Connors’s Reign

Jack Connors attained his influence, in part, by sitting on a variety of corporate and nonprofit boards. A lot of them — 29 in all. Yet a few in particular catapulted him to that next level of clout. Here, a chronicle of his rise.

CIVIC
1978–1985 Advertising Club of Boston
1978–1985 New England Broadcasting Association
1990–present American Ireland Fund
1998–2006 Greater Boston Chamber of Commerce
1998–2008 Boys and Girls Clubs of Boston
1999–present Jobs for Massachusetts
2007–present Camp Harbor View Foundation
2009–present Massachusetts Competitive Partnership

ARTS/LEISURE
1975–1980 Sportsmen’s Tennis Club
1978–1988 Boston Ballet
1980–1995 Wang Center for Performing Arts

EDUCATION
1979–present Boston College
1990–2002 Newton Country Day School
1992–2010 Brandeis University
1992–present Belmont Hill School
2000–2007 Nativity Preparatory School
2003–present Harvard Medical School Board of Fellows
2004–present Emmanuel College

HEALTHCARE
1991–1995 Brigham and Women’s Hospital
1995–present Partners HealthCare System
1996–present Dana Farber/Partners Cancer Care
2005–present Partners in Health
2010–present Red Sox Foundation/MGH Home Base

CORPORATE
1991–1994 John Hancock Financial Services
1994–2009 M/C Communications
2001–present Hasbro
2006–present Covidien

RELIGIOUS
2000–2009 Carmel Terrace
2007–present Campaign for Catholic Schools

THE FORAY INTO FUNDRAISING
In the late 1970s, Connors approached Boston College president Father J. Donald Monan with a proposition: Connors would host $1,000-a-plate fundraisers for the school. In exchange, Monan would consider Connors for a seat on BC’s board. Connors’s first fundraiser raised $15,000 for BC. His next raised $250,000. He’s been on the board since 1979.

THE BIG BREAK
What’s now called the Citi Performing Arts Center was once the Metropolitan Theatre. Back in 1980, it was falling in on itself. Connors convinced one of his clients, Wang Laboratories, to spend $5 million to rename the theater the Wang Center for the Performing Arts. He was thereafter appointed chairman of the prestigious institution. That, says Connors, “was a very big deal.”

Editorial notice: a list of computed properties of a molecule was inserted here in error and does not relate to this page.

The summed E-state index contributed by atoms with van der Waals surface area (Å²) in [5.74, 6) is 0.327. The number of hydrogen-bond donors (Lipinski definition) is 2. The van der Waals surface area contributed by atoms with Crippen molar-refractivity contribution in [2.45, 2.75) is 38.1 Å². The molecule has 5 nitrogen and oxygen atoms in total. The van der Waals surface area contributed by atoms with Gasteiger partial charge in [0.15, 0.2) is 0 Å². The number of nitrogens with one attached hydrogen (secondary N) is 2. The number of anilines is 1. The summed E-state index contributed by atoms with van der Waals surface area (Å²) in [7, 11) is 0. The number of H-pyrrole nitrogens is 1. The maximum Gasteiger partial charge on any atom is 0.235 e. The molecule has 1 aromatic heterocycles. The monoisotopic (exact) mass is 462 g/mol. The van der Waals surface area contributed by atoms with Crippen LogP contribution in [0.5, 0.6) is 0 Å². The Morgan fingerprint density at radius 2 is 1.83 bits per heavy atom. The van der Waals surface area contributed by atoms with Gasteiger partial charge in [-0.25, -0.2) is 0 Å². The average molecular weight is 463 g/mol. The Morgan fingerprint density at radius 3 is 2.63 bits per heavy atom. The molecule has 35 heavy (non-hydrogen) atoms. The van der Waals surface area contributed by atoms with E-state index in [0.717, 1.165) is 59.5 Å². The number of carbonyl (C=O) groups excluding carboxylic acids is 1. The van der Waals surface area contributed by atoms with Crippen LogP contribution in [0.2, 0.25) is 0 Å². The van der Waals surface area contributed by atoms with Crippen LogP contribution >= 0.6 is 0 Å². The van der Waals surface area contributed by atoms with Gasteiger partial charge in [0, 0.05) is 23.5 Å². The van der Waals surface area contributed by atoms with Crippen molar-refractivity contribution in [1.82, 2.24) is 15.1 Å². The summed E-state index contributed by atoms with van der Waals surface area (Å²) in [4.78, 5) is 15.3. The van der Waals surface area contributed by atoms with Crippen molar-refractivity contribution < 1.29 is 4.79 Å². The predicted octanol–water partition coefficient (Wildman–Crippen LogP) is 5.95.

THE RECOGNITION
In 1991 John MacArthur, the chairman of Brigham and Women’s Hospital, asked Connors if he’d like to sit on the nonprofit’s board. Connors said, “I’ve never been sick in my life, and I don’t know anything about medicine.” MacArthur’s reply: “We know medicine. We need someone who knows the town.”

KING JACK
Brigham and Women’s and Massachusetts General hospitals merged in 1994 to form Partners HealthCare System, the 800-pound gorilla of New England healthcare and one of the city’s most important employers. In 1996 Partners asked Connors to serve a one-year term as chairman of the board. He still serves in the role.

MAKING HIS OWN RULES
Today Connors can dictate his own terms. That’s the case with Camp Harbor View, a summerlong oasis for 11- to 14-year-old inner-city kids that Connors started with Boston Mayor Tom Menino. After explaining the need for the camp, Mayor Menino let Connors oversee the non-profit’s financing and operations. It’s now so successful that it’s had to extend its term to accommodate all the kids on the waiting list.

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